Koch Industries and House Energy and Commerce Committee Republicans are criticizing Rep. Henry Waxman’s (D-Calif.) probe of whether Koch stands to gain from a proposed pipeline to import Canadian oil sands – a project that Republicans hope to expedite with legislation.
“Waxman's decision to question a single company rather than looking at the broader effects for the energy sector, U.S. workers, and families reveals his blatant disregard for the 7 in 10 Americans who are struggling to fill up at the pump,” a GOP committee aide said.
The GOP aide attacked Waxman’s Friday letter to Upton, calling it a “transparently political stunt that has absolutely nothing to do with the real issues at stake – lowering gas prices, jobs, and energy security.”
The skirmish comes ahead of a Monday committee hearing on a GOP bill that would force the Obama administration to make a decision by Nov. 1 about whether to permit the $13 billon Keystone XL project, which is a proposed 1,700 mile pipeline to transport oil sands through the U.S. to Gulf Coast refineries. Canada is already the top oil supplier to the U.S.
A Koch executive, in a statement Friday afternoon, reiterated that the company has “no financial interest” in the pipeline project, and neither supports nor opposes the pipeline, which would expand U.S. imports from Alberta’s massive oil sands projects.
“Given these facts, we are confused about why Koch is being singled out and inserted into these discussions,” said Philip Ellender, the company’s president for government and public affairs.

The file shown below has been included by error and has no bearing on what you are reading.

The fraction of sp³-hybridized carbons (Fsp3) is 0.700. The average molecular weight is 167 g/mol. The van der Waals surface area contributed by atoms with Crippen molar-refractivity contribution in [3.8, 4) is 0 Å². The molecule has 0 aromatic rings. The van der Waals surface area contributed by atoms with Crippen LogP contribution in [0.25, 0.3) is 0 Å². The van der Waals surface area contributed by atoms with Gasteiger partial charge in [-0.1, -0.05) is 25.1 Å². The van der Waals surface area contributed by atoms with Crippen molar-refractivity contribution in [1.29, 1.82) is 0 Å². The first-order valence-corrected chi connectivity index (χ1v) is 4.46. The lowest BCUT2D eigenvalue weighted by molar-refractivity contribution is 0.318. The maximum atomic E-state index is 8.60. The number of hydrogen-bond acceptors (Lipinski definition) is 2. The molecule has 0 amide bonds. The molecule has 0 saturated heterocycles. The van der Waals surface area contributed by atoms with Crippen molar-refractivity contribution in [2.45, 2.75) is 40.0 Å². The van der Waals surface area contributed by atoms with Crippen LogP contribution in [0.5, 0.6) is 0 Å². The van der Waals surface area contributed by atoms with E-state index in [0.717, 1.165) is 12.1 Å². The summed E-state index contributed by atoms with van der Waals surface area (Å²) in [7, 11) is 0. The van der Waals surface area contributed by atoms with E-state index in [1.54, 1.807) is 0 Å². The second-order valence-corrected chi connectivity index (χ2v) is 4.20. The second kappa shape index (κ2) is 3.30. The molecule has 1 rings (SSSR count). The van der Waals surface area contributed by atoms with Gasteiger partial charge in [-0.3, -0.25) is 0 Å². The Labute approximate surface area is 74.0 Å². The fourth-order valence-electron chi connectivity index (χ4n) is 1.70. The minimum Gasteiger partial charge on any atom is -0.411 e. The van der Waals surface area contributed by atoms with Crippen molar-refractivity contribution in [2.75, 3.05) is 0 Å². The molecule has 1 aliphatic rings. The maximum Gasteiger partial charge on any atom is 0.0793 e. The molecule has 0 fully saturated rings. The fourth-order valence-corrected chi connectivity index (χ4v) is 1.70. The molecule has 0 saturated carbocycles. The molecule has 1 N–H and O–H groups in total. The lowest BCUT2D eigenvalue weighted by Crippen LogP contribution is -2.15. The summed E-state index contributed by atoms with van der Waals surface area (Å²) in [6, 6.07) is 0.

However, Friday’s letter from Waxman and Rep. Bobby Rush (D-Ill.), the ranking Democrat on the Energy and Power Subcommittee, casts a wider net.
They are seeking information about whether Koch or subsidiaries have investments that would benefit from the pipeline, even though they’re not involved in the Keystone project itself.
Specifically, Waxman's letter to Upton says the committee should seek documents about whether Koch has investments in oil sands or plans to invest, and whether they are involved in production from the oil sands.
Waxman also wants the committee to seek documents from Koch about whether it is involved in exporting oil from oil sands projects or plans to do so through the proposed Keystone pipeline; and whether Koch refines oil from the Canadian projects or plans to refine oil that would come through the pipeline.
Committee Republicans, for their part, are seeking to build a record in support of the Keystone project, which is under fire from environmentalists.
Upton sent letters Friday to major oil and refining industry trade groups asking for information about how the pipeline would affect reliance on oil from the Middle East and North Africa, oil price volatility, gas prices and other matters.
The letters say the information from industry will enable a more thorough assessment of the project, but also make clear that Upton and Energy and Power Subcommittee Chairman Ed WhitfieldEd WhitfieldWhy Republicans took aim at an ethics watchdog What Azerbaijan wants from Israel? Overnight Energy: Green group sues Exxon over climate science MORE (R-Ky.) are quite bullish on the project.
“We understand the proposed Keystone XL pipeline, if completed, would produce dramatic effects for the American economy, including significant job creation and increased energy production, which reduces market uncertainty and eases prices at the pump,” states the letter to the American Petroleum Institute and the National Petrochemical and Refiners Association.